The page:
Universities must tackle dangers of initiation ceremonies – UUK
In a new briefing from Universities UK, Prof Chris Day says universities are "well-placed" to tackle unhealthy drinking culture
Universities have been warned about the need to tackle the dangers of initiation ceremonies.
New guidance has been published by Universities UK (UUK) following the death of a first-year undergraduate at Newcastle University in 2016.
Ed Farmer died as a result of excessive drinking at a university agricultural society initiation. The coroner, Karen Dilks, called on universities to implement better inductions on the dangers of such behaviour.
The new UUK briefing was written in collaboration with Newcastle University and begins with a letter from Ed’s parents, Jeremy and Helen Farmer.
In a statement following the release of the briefing, Jeremy Farmer said: “As a family we appreciate the difficulties in stopping these needless deaths but would like to thank all those involved within the university sector who are working hard to try and reduce the risks of something similar happening again, without impacting on the social lives of students.”
The challenge is to ensure that we do not seek to control student behaviour while at the same time, making it clear to students that universities are communities
– Prof Chris Day, Newcastle University
Prof Chris Day, chair of the report and vice-chancellor and president of Newcastle University, said the sector faces a challenge in tackling initiations ceremonies.
“The challenge is to ensure that we do not seek to control student behaviour while at the same time, making it clear to students that universities are communities in which certain standards and expectations must be upheld to ensure that the experience for students is a safe and inclusive one for all,” Prof Day wrote.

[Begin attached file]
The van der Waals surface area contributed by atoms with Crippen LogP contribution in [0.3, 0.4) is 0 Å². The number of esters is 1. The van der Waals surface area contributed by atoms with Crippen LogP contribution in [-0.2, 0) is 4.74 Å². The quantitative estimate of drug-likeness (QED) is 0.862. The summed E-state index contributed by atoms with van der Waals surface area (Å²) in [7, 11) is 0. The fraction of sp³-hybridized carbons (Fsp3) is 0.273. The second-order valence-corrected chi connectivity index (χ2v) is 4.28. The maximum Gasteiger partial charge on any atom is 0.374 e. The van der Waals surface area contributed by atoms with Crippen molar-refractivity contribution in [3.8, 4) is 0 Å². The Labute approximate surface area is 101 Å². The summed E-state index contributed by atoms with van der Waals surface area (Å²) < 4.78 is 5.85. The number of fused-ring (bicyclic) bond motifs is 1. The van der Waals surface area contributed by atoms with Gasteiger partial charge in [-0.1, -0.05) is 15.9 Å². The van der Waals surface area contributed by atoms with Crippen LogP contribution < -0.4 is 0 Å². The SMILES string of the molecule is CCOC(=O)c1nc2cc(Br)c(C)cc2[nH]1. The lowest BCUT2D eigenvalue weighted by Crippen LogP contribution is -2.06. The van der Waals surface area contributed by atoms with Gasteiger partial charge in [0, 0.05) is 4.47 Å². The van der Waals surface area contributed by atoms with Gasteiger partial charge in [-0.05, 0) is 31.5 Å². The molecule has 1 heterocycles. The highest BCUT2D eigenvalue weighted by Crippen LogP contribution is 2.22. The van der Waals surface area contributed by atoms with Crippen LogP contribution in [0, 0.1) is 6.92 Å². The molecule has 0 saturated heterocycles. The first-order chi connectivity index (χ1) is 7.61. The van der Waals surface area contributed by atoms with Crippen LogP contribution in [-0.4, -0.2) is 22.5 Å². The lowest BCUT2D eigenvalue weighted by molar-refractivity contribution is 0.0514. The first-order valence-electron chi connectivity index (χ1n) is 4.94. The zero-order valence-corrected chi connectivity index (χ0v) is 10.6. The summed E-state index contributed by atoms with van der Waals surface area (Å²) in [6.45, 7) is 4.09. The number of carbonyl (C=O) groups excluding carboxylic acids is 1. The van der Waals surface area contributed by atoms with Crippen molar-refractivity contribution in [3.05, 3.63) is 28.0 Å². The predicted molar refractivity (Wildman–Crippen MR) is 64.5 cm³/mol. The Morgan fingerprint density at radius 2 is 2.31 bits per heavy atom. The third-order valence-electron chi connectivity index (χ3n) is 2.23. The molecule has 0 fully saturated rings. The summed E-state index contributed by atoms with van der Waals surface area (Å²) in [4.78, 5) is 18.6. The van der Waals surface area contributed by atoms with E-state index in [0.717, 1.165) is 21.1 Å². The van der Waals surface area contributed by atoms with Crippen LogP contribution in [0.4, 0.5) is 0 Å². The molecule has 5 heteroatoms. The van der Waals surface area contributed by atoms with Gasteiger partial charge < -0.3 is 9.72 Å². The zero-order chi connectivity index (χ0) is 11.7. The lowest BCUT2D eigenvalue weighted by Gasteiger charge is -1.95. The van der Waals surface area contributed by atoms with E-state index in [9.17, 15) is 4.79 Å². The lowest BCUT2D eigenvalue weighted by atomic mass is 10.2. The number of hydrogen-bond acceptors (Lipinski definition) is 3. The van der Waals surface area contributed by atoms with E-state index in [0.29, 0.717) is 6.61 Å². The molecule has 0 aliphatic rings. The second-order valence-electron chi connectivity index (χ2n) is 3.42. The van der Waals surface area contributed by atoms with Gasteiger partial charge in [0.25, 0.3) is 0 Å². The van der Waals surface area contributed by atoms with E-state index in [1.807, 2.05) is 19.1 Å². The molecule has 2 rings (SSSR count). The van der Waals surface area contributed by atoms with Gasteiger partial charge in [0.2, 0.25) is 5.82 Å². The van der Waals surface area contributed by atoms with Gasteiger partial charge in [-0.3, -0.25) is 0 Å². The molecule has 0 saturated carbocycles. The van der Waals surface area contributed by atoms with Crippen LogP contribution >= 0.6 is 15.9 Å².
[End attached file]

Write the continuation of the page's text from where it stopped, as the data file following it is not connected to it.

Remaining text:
The briefing calls on all universities to adhere to new guidelines which include:
- Adopt a clear definition of what constitutes an initiation and prohibited behaviour
- Work to prevent initiations as part of harassment and wellbeing strategies
- Update policies and improve reporting
- Discipline and sanction students who break policies – but avoid a ‘zero tolerance approach’
- Raise awareness among staff and students and improve training
- Work with local council and licensees to improve cultural of surrounding campus
Day says the number of initiations that result in death or serious harm is low, but added: “It may not be only physical harms that occur during these activities, and it is important that the psychological impact is equally recognised.”